Wednesday, August 22nd, 2007
By Shelley Grieshop
Former state representative convicted of drunk driving
  WAPAKONETA - Minster native and former Ohio House representative Derrick Seaver was preached to by a local judge Tuesday before receiving a court sentence for drunk driving.
Flanked by his attorney in the small courtroom of Auglaize County Municipal Court, 25-year-old Seaver offered a plea of no contest to operating a motor vehicle under the influence - a charge stemming from an early morning traffic stop along Interstate 75 on March 25.
A charge of failure to drive within the lanes of travel was dismissed by the prosecution. Seaver's erratic driving was captured on video from the trooper's cruiser. The images, shown at a previous hearing, revealed the car weaving at times in and out of his lane of travel.
Municipal court Judge Gary W. Herman ordered Seaver to serve 20 days in jail, then suspended the entire jail term. He also ordered the former representative of Ohio's 78th District to pay a $750 fine but immediately suspended $500 of it. Seaver also was ordered to attend a 72-hour driver intervention program by Dec. 1.
First-time DUI offenders in Ohio, like Seaver, face a minimum of three days in jail, $200-$1,000 fine and a 6-month to one-year court-ordered license suspension - all subject to a judge's discretion.
A good portion of Herman's lecture Tuesday dealt with the refusal by Seaver to take a Breathalyzer test immediately following his arrest by a state highway patrol trooper at 4:20 a.m. Seaver claimed a legal adviser told him to refuse the test.
"You shouldn't have to call a lawyer to find out what to do," Herman told Seaver.
The refusal led to an on-the-spot operator's license suspension. Later, Seaver was ordered to drive with DUI designated yellow license plates.
Seaver's attorney, Rob Wiesenmayer, on Tuesday asked the judge not to hold the test refusal against his client. Wiesenmayer asked Herman to issue a lesser six-month operator's license suspension instead of a year-long suspension.
"He's been in no trouble before ... I believe this is a mistake, something that's not going to be repeated," Wiesenmayer said in Seaver's defense.
The Wapakoneta attorney asked the judge to consider that Seaver has taken "many positive steps in his life" including serving in Ohio's Legislature. Seaver, who refrained from a statement in court on his own behalf - recently graduated with a bachelor's degree in political science and is pursuing a master's degree in international comparative politics, Wiesenmayer said.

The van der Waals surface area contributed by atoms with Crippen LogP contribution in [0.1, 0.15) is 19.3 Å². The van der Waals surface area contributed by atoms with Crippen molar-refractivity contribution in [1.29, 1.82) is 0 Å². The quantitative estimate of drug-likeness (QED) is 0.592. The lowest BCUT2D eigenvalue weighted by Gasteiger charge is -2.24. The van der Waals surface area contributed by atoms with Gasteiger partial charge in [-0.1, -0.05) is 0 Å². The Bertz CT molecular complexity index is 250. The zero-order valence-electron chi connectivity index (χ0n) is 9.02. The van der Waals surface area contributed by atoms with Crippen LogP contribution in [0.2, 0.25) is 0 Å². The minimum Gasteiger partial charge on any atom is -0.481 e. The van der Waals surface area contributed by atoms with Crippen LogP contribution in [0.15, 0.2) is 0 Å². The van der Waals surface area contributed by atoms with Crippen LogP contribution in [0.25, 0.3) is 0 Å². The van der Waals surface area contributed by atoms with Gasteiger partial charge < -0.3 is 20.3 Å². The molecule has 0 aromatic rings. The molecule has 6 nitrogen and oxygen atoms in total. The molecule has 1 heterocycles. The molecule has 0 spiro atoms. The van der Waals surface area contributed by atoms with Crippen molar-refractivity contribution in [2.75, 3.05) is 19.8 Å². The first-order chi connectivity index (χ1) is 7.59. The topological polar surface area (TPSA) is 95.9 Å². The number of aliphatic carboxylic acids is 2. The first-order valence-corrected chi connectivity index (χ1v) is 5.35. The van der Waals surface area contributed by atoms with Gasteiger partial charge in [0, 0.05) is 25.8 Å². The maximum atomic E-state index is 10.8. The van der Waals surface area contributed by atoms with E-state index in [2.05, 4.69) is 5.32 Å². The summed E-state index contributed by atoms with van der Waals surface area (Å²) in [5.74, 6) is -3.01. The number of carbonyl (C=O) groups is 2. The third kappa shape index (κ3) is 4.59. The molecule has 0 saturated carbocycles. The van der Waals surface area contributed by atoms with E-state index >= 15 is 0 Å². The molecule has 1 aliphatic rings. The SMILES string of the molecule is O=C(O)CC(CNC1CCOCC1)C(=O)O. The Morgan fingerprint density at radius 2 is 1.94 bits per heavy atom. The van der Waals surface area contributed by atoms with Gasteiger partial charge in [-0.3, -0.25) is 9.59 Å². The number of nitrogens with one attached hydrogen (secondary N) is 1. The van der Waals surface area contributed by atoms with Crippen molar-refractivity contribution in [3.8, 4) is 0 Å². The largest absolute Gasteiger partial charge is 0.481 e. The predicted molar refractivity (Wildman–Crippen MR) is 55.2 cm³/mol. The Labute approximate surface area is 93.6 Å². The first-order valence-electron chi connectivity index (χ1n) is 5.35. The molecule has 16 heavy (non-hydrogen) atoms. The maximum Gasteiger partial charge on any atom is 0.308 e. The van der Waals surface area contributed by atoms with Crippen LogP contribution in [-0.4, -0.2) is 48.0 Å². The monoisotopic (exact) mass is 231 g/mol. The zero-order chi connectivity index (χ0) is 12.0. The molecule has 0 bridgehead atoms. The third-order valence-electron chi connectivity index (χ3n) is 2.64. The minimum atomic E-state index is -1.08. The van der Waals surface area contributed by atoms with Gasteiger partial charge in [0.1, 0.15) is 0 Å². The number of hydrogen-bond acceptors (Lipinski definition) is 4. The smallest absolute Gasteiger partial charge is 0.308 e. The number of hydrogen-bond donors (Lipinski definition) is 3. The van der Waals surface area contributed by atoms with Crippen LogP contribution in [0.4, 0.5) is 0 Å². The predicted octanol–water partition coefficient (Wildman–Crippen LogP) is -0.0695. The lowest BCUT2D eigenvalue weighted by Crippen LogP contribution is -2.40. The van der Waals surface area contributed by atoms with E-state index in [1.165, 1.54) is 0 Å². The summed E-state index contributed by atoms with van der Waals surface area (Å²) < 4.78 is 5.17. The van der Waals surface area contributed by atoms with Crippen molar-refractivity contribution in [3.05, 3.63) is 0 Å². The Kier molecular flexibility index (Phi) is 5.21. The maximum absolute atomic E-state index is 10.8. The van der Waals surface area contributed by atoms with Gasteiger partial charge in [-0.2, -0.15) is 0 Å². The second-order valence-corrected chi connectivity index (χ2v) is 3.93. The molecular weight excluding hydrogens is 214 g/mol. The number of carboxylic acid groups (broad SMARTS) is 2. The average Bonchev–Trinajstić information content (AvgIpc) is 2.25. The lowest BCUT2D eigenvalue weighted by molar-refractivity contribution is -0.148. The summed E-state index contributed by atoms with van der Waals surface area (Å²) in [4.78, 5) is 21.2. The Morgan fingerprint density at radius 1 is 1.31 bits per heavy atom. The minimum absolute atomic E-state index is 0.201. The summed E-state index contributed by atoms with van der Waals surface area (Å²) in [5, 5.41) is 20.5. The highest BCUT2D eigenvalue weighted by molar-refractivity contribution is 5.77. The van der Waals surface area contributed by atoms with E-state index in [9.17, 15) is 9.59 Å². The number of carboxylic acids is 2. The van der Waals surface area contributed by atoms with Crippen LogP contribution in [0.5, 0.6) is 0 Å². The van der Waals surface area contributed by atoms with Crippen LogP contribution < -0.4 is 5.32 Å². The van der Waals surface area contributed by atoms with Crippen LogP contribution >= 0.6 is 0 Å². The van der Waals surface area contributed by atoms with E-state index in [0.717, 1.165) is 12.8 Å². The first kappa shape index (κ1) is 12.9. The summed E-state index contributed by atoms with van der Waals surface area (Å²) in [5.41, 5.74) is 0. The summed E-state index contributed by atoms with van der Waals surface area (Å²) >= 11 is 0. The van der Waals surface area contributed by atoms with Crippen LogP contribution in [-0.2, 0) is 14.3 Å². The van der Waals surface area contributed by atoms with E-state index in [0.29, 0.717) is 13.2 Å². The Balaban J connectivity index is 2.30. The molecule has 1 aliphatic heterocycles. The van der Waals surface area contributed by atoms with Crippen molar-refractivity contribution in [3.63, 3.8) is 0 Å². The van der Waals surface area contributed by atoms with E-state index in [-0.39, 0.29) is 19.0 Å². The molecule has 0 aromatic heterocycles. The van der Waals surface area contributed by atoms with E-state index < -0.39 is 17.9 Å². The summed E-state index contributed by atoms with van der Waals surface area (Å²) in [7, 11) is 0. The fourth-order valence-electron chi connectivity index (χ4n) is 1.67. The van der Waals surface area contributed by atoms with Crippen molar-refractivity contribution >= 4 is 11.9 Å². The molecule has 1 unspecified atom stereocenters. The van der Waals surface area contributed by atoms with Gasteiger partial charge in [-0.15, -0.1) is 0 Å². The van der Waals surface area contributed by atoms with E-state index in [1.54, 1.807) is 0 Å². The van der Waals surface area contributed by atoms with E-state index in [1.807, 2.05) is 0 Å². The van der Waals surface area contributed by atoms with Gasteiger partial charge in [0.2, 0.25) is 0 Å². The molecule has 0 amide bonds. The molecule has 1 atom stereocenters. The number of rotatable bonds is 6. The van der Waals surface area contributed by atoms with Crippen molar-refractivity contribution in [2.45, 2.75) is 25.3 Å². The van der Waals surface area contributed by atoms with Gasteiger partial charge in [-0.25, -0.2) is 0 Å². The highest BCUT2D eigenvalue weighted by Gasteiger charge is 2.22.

Herman ordered Seaver to the lesser six-month operator's license suspension, which will be completed Sept. 25 because it is retroactive to his initial suspension in March following his arrest. But Herman wasted no time lecturing Seaver before issuing the full sentence.
"I will say I was very distressed to see those charges get filed," Herman told Seaver, adding he was going to "treat your case like any other."
Herman reminded Seaver that he once was a part of the legislators who drafted the DUI laws. Herman also spoke about public figures being held to a higher standard, recalling the plight of a politician who was removed from public office for a first-time OVI offense.
Herman also spoke about "momma's law." He said his mother always believed that people who refused alcohol tests were just hiding their guilt and should be prosecuted accordingly.
Herman told Seaver - who is the youngest person ever to serve three terms at the state capitol - to follow all terms of the sentencing or face jail time and added conditions. He asked Seaver to make changes in his life "to make sure this never happens again."
Seaver's attorney in late March contested the evidence in the case including the accuracy of a field sobriety test. But Herman ruled to allow it. A jury trial set to commence Monday was vacated when Seaver negotiated a plea with the prosecutor's office last month.
Immediately prior to the hearing Tuesday, Seaver told The Daily Standard he wanted to apologize to his family and friends, and the people he formerly represented in the district, for his actions. Dressed neatly in a suit and tie, he appeared at ease despite several news media representatives hovering about, waiting for the hearing to begin.
"I think it's a good thing that it's (the case) being covered like this," he said, adding the news coverage will ensure he is treated in court like anyone else facing a DUI charge.
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